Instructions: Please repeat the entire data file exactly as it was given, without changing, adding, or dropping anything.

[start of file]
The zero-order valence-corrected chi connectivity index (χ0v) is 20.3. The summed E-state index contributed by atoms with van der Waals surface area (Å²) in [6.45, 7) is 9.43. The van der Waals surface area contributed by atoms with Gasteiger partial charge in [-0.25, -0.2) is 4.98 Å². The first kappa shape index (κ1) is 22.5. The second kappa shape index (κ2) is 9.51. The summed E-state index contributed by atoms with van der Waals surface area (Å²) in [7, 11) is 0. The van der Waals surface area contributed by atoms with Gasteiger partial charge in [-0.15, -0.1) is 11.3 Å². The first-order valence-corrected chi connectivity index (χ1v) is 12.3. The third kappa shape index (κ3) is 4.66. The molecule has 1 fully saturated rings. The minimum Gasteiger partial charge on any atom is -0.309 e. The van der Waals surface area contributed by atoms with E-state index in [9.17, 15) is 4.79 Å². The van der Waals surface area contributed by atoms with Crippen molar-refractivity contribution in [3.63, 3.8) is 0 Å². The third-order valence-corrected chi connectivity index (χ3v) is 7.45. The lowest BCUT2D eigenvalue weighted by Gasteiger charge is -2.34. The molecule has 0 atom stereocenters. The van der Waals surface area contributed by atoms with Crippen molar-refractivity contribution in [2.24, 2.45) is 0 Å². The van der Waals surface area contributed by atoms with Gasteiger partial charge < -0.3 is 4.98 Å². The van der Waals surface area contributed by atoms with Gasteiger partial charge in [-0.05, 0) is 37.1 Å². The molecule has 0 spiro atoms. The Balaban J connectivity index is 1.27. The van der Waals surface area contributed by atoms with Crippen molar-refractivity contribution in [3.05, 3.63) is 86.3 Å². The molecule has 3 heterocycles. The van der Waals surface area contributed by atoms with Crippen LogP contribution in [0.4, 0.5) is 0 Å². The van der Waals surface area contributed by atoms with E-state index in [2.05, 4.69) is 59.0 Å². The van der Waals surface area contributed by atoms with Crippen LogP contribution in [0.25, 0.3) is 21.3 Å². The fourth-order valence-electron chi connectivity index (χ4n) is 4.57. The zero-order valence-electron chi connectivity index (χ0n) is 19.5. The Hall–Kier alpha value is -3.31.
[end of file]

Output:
The zero-order valence-corrected chi connectivity index (χ0v) is 20.3. The summed E-state index contributed by atoms with van der Waals surface area (Å²) in [6.45, 7) is 9.43. The van der Waals surface area contributed by atoms with Gasteiger partial charge in [-0.25, -0.2) is 4.98 Å². The first kappa shape index (κ1) is 22.5. The second kappa shape index (κ2) is 9.51. The summed E-state index contributed by atoms with van der Waals surface area (Å²) in [7, 11) is 0. The van der Waals surface area contributed by atoms with Gasteiger partial charge in [-0.15, -0.1) is 11.3 Å². The first-order valence-corrected chi connectivity index (χ1v) is 12.3. The third kappa shape index (κ3) is 4.66. The molecule has 1 fully saturated rings. The minimum Gasteiger partial charge on any atom is -0.309 e. The van der Waals surface area contributed by atoms with E-state index in [9.17, 15) is 4.79 Å². The van der Waals surface area contributed by atoms with Crippen molar-refractivity contribution in [3.63, 3.8) is 0 Å². The third-order valence-corrected chi connectivity index (χ3v) is 7.45. The lowest BCUT2D eigenvalue weighted by Gasteiger charge is -2.34. The molecule has 0 atom stereocenters. The van der Waals surface area contributed by atoms with Crippen molar-refractivity contribution in [2.24, 2.45) is 0 Å². The van der Waals surface area contributed by atoms with Gasteiger partial charge < -0.3 is 4.98 Å². The van der Waals surface area contributed by atoms with Gasteiger partial charge in [-0.05, 0) is 37.1 Å². The molecule has 0 spiro atoms. The Balaban J connectivity index is 1.27. The van der Waals surface area contributed by atoms with Crippen molar-refractivity contribution in [3.05, 3.63) is 86.3 Å². The molecule has 3 heterocycles. The van der Waals surface area contributed by atoms with Crippen LogP contribution in [0.4, 0.5) is 0 Å². The van der Waals surface area contributed by atoms with E-state index in [2.05, 4.69) is 59.0 Å². The van der Waals surface area contributed by atoms with Crippen LogP contribution in [0.25, 0.3) is 21.3 Å². The fourth-order valence-electron chi connectivity index (χ4n) is 4.57. The zero-order valence-electron chi connectivity index (χ0n) is 19.5. The Hall–Kier alpha value is -3.31.